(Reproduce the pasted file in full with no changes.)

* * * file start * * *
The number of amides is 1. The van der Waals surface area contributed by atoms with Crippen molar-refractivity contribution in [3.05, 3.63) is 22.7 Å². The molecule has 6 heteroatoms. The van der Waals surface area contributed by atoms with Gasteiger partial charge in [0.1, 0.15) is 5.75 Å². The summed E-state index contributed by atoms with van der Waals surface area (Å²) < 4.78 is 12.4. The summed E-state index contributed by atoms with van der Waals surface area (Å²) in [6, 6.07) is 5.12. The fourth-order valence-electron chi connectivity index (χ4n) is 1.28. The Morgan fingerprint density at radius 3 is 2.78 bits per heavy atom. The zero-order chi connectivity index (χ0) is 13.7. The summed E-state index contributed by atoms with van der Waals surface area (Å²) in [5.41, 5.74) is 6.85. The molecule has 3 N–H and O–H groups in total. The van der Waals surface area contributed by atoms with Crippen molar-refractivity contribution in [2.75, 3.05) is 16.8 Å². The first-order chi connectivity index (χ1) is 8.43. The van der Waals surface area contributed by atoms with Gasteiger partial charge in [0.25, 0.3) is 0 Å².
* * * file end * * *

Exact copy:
The number of amides is 1. The van der Waals surface area contributed by atoms with Crippen molar-refractivity contribution in [3.05, 3.63) is 22.7 Å². The molecule has 6 heteroatoms. The van der Waals surface area contributed by atoms with Gasteiger partial charge in [0.1, 0.15) is 5.75 Å². The summed E-state index contributed by atoms with van der Waals surface area (Å²) < 4.78 is 12.4. The summed E-state index contributed by atoms with van der Waals surface area (Å²) in [6, 6.07) is 5.12. The fourth-order valence-electron chi connectivity index (χ4n) is 1.28. The Morgan fingerprint density at radius 3 is 2.78 bits per heavy atom. The zero-order chi connectivity index (χ0) is 13.7. The summed E-state index contributed by atoms with van der Waals surface area (Å²) in [5.41, 5.74) is 6.85. The molecule has 3 N–H and O–H groups in total. The van der Waals surface area contributed by atoms with Crippen molar-refractivity contribution in [2.75, 3.05) is 16.8 Å². The first-order chi connectivity index (χ1) is 8.43. The van der Waals surface area contributed by atoms with Gasteiger partial charge in [0.25, 0.3) is 0 Å².